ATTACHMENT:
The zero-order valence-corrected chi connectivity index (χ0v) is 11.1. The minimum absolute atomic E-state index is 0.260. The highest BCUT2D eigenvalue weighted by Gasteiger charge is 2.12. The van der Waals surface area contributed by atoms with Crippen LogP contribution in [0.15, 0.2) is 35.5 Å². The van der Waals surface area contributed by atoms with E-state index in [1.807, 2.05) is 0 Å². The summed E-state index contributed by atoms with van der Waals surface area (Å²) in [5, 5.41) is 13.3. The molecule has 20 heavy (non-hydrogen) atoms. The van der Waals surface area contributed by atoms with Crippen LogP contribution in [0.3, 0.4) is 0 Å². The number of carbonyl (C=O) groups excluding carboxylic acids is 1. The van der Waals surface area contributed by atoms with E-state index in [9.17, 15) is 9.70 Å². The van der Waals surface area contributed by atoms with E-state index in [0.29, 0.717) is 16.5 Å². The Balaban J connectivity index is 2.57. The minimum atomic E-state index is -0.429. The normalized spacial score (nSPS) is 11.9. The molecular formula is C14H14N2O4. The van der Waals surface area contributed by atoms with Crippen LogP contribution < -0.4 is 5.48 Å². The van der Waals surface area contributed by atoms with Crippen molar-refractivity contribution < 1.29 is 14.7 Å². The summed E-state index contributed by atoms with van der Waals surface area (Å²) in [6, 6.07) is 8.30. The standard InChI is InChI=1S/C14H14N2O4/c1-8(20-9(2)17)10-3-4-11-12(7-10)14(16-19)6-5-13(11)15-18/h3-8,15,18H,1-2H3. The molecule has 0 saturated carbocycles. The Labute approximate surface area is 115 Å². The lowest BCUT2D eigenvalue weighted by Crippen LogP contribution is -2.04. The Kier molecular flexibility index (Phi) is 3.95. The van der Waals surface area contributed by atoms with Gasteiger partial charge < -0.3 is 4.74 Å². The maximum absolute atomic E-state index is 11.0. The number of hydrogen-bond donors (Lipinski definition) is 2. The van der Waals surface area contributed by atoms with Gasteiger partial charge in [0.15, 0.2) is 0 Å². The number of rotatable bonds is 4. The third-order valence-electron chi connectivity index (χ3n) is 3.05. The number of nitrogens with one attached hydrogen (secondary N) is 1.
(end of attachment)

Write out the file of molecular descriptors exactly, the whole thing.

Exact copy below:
The zero-order valence-corrected chi connectivity index (χ0v) is 11.1. The minimum absolute atomic E-state index is 0.260. The highest BCUT2D eigenvalue weighted by Gasteiger charge is 2.12. The van der Waals surface area contributed by atoms with Crippen LogP contribution in [0.15, 0.2) is 35.5 Å². The van der Waals surface area contributed by atoms with E-state index in [1.807, 2.05) is 0 Å². The summed E-state index contributed by atoms with van der Waals surface area (Å²) in [5, 5.41) is 13.3. The molecule has 20 heavy (non-hydrogen) atoms. The van der Waals surface area contributed by atoms with Crippen LogP contribution in [0.3, 0.4) is 0 Å². The number of carbonyl (C=O) groups excluding carboxylic acids is 1. The van der Waals surface area contributed by atoms with E-state index in [9.17, 15) is 9.70 Å². The van der Waals surface area contributed by atoms with E-state index in [0.29, 0.717) is 16.5 Å². The Balaban J connectivity index is 2.57. The minimum atomic E-state index is -0.429. The normalized spacial score (nSPS) is 11.9. The molecular formula is C14H14N2O4. The van der Waals surface area contributed by atoms with Crippen LogP contribution < -0.4 is 5.48 Å². The van der Waals surface area contributed by atoms with Crippen molar-refractivity contribution < 1.29 is 14.7 Å². The summed E-state index contributed by atoms with van der Waals surface area (Å²) in [6, 6.07) is 8.30. The standard InChI is InChI=1S/C14H14N2O4/c1-8(20-9(2)17)10-3-4-11-12(7-10)14(16-19)6-5-13(11)15-18/h3-8,15,18H,1-2H3. The molecule has 0 saturated carbocycles. The Labute approximate surface area is 115 Å². The lowest BCUT2D eigenvalue weighted by Crippen LogP contribution is -2.04. The Kier molecular flexibility index (Phi) is 3.95. The van der Waals surface area contributed by atoms with Gasteiger partial charge < -0.3 is 4.74 Å². The maximum absolute atomic E-state index is 11.0. The number of hydrogen-bond donors (Lipinski definition) is 2. The van der Waals surface area contributed by atoms with Gasteiger partial charge in [0.15, 0.2) is 0 Å². The number of rotatable bonds is 4. The third-order valence-electron chi connectivity index (χ3n) is 3.05. The number of nitrogens with one attached hydrogen (secondary N) is 1.